On the other hand, in Zhu Quan's Shen Qi Mi Pu, the commentary he adds is all prefaced by "The Emaciated Immortal says", and this TGYY does not include the sections beginning with this phrase, as found in the later editions. (Return)

15. 太音大全集 This seems to be the Taiyin Daquanji printed in Qinqu Jicheng New Edition, Vol. 1, pp. 33 - 93. See Wu Zhao's preface as well as the footnote below about pages being used in the Qin Fu edition. (Return)

16. Several essays and comments, presumably from the 1413 edition, were copied in later editions of Taiyin Daquanji (see #5 above and the Qinqu Jicheng edition, 2nd Series, Vol. I). Some or all of these writings are prefaced "The Emaciated Immortal (i.e., Zhu Quan) says". They include,

  1. Untitled comments about the naming of qin strings (QQCJ I/39)
  2. The Emaciated Immortal's 10 Friends of the Qin Dais (QQJC I/39)
  3. A comment accompanying an illustration of how to hold a qin (QQJC I/41)
  4. His original preface (in this edition attached as an afterword; QQJC I/93)

17. It is in the Beijing Library. (Return)

18. (錢曾,述古富舊藏;讀書敏求記。) (Return)

19. 鄭西諦 Zheng Xidi (Return)

20. Zha Fuxi's preface to Xinkan Taiyin Daquanji says this is the reason Volume 1 of the original series of Qinqu Jicheng included the later "Zhu volume" instead of this earlier "Yuan volume". 中國古代版畫叢刊 Zhongguo Gudai Banhua Congkan was reprinted in modern binding in 1988. (Return)

21. Compare the "Zhu volume" referred to by TKW in his commentaries. He says someone in Hong Kong photocopied the relevant pages from a library edition of Zhongguo Gudai Banhua Congkan. Based on my reading of TKW's footnotes, there seems to be some inconsistency in the references to QFTGYY, this very similar book, and TYDQJ.... (Return)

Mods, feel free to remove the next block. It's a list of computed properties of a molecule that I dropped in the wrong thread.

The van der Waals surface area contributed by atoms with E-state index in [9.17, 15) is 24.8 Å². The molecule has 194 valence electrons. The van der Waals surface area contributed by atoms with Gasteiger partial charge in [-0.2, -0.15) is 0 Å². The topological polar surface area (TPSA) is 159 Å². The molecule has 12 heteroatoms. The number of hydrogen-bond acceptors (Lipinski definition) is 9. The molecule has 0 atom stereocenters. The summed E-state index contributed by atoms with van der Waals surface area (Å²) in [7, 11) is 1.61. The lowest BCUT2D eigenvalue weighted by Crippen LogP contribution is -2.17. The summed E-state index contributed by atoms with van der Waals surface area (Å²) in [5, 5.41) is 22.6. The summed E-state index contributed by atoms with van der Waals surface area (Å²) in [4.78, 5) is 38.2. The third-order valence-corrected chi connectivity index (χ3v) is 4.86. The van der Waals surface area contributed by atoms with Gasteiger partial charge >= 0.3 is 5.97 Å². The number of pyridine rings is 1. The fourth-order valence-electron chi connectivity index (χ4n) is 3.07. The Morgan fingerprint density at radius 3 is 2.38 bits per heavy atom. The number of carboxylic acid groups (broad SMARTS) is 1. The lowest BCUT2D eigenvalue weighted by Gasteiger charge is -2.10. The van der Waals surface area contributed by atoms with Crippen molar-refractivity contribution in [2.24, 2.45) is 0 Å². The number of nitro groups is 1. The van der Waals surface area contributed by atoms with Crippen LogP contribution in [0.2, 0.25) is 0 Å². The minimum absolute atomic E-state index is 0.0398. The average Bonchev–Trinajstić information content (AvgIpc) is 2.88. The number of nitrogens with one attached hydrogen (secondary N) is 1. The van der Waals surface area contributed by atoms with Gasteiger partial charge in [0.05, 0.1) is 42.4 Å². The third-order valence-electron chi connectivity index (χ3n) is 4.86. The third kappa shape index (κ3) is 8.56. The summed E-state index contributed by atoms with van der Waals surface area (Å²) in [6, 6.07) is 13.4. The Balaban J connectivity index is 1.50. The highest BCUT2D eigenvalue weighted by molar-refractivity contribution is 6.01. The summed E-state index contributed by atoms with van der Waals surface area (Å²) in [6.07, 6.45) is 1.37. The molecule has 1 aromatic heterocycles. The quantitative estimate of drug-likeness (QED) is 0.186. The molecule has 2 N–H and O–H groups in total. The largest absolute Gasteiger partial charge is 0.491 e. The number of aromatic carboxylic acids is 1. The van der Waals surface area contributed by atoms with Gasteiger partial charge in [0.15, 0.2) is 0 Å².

22. 新刊太音大全集 Xinkan Taiyin Daquanji
This book, which has 金臺書林汪氏番刻 on the inside of the front page, was reprinted in Volume 1 of the original series of QQJC, pp. 31 - 68. Perhaps it is because it had been reprinted in the mainland that TKW did not include it in his Qin Fu, though he did consult it (calling it the "Zhu volume") as well as consulting Taiyin Daquanji (the "Yuan volume") in editing his Taigu Yiyin. He did comment that library regulations in Taiwan meant that he had to copy out most of the book by hand. (Return)

23. For this reason, in the later publication of Qinqu Jicheng (see Vol. 1, pp. 33-99), although it is called Xinkan Taiyin Daquanji, it is actually Taiyin Daquanji with Zhu Quan's preface added on at the end. There is some confusion about these later versions. The one in six folios, now in the National Palace Museum in Taipei, is the one published in the older Qinqu Jicheng. Its arrangement is somewhat different (see for example the qin diagrams, which also have a different layout and use seal characters in the titles); it has more yinshi than QFTGYY but fewer than the Yuan volume.

My guess is that it is patterned on an earlier volume than the Yuan volume, though re-printed later, adding references like the article with (Yuan) Junzhe's name at the end. The only dates available for Yuan Junzhe seem to be that he was active during 1436 - 50. This suggests he could have been about the same age as Zhu Quan, who lived 1378 - 1448. (Return)

24. The poem by Yuan Junzhe is in Qin Fu, p.56. It seems to be missing from the other editions. (Return)

25. Footnote to the above by Tong Kin-Woon (see Comments on the (individual) texts #2, page 7):
"Yuan volume" refers to Yuan Junzhe's early Ming (Taigu Yiyin, see #3 above, later reprinted as) Taiyin Daquanji (#5; this is reprinted in QQJC, New Series, Vol. 1, pp. 35 - 93). "Zhu volume" refers to Zhu Quan's early Ming (Taigu Yiyin, #4 above, later called) Xinkan Taiyin Daquanji (#6, reprinted in QQJC, Original Series, Vol. 1, pp. 31 - 68). The Yuan volume is now on the mainland and has already been photocopied into Zhongguo Gudai Banhua Congkan.

The Zhu volume is now at the Library of the National Palace Museum in Taipei: Palace Originals points this out. This book has already been printed in (the first) Qinqu Jicheng (the original of the one found in the later edition is in the Beijing Library). "Two volumes" refers to the Yuan volume and the Zhu volume. Fengxuan Xuanpin was compiled during the middle Ming by Zhu Houzhao. The original is presently on the mainland and has (also) been printed in Qinqu Jicheng. The Yuan and Zhu volumes as well as Fengxuan Xuanpin all appropriate materials from Tian Zhiweng's Taigu Yiyin. "Copied volume" refers to QFTGYY, now in Taipei's National Central Library.

As for the copying process mentioned at the very end see the reference above. (Return)